There is no one right answer.
I didn't tell anyone until I knew (or thought I knew) the extent and possible prognosis, and I had taught myself enough about the disease that I would be able to answer their questions. I couldn't see any point in telling them I had cancer but I didn't yet know if it was going to kill me - I needed time first to do my own research on the disease and wait for the results of the diagnostic tests which indicated the path forwards. I could cope with that myself for a while, but would not have been able to cope with people around me bursting into tears or continually asking me how I was.
When I'd got enough test results to indicate treatment was with a curative intent, then I told my family, because I could give them a lot more info at that point. Actually, I told my brother first, and that enabled me to talk with him about how to tell my parents. I'd spent weeks reading about PC, treatments, side effects, etc, so I was also well armed to answer any questions. As it happened, there were almost no questions at that point - the shock is probably more overwhelming, and I later realised they were not able to take in everything, so I did run through it again over the following days, and was then able to answer questions they had. I continue to make it clear I'm happy to talk more about it with them and we do, but also I quickly realised each of them has a limit to what they want to know, and I'm careful to respect that too.
I'm a software engineer who does contracting for clients, and I did tell my main client at the time, because I was having to take days out at short notice for tests and appointments. They had no problem with that, and I wanted them to know there was a good reason I had to keep ducking out of work. (I decided to stop the contract later to give me a clear head to handle the diagnosis.)
After telling close family, I don't feel I need to hide it, but I don't advertise it either. I have talked with some friends I know have had cancer (or at least a scare of cancer), and it is really good to be able to do this. A neighbour was a salesman for the pharma company that first brought brachtherapy pellets into the UK, and he was useful to talk with (although he works somewhere else now). If it comes up randomly in conversation with friends, I will mention it, but I haven't brought it up myself as yet. Maybe at some point I will mention it on facebook so all my friends know, but I'm not ready to do that yet. That can probably wait until after treatment. I can imagine I will become an evangelist for having PSA test and highlighting the (very few) early symptoms that should cause a visit to the GP, but I'm not quite ready for that myself yet.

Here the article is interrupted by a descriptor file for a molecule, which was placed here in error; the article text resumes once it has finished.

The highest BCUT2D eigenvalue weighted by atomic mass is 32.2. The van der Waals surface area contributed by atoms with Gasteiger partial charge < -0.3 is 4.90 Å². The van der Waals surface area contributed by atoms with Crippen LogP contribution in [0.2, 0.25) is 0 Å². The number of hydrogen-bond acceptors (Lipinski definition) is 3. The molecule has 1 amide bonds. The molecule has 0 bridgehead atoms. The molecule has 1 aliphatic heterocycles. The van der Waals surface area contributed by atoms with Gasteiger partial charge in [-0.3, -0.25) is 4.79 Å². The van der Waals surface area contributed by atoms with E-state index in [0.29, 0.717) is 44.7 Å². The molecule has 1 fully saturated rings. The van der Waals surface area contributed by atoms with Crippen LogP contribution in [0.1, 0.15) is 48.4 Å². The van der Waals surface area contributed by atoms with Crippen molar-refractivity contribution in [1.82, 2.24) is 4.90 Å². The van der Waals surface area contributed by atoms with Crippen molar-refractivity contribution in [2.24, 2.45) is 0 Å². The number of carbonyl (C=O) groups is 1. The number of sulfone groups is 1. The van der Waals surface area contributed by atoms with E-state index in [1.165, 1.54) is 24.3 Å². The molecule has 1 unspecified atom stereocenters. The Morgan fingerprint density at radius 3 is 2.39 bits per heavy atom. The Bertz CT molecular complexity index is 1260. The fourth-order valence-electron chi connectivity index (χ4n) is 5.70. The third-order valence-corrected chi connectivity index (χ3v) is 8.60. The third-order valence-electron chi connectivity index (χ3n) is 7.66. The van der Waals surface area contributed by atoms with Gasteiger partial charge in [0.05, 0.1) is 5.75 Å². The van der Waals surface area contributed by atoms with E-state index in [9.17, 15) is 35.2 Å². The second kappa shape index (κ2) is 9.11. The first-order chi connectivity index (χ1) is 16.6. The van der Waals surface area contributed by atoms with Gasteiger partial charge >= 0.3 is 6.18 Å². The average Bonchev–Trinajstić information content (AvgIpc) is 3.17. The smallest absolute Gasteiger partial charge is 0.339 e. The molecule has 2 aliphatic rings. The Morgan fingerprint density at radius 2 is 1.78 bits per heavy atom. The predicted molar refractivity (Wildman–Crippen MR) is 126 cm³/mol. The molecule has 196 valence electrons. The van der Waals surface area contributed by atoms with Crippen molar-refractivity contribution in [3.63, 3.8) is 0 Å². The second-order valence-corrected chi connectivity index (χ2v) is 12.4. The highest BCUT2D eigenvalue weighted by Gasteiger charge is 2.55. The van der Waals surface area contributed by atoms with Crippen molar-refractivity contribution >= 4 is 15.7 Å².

This was right for me, but it won't be for anyone else - each person has to work out their own strategy. I think things to weigh up are that you will cause worry to those near and dearest to you, but that's ultimately unavoidable. I chose to wait until I could support them in that worry with more knowledge and diagnostic results, but for many other people, you will want the support of these people during those early stages of appointments and tests, so you will need to tell them earlier. There may be friends who can't handle the information, and you might then lose contact with them. You may feel you can't tell your employer because it could harm your career (I would hope there are no such employers around, but there probably are).
It turned out that after I thought I had a full diagnosis and told my family, the consultants became less sure and sent me for more tests. I then had my family wanting to know the new test results the moment I got them and that didn't suit me - it didn't give me time to think about what I'd been told and do the necessary research to answer their questions. However, it confirmed that my original decision to wait until I had the diagnosis had been the right one for me.
I did have a chat with my MacMillan nurse about telling people before I'd told anyone, and that was very useful.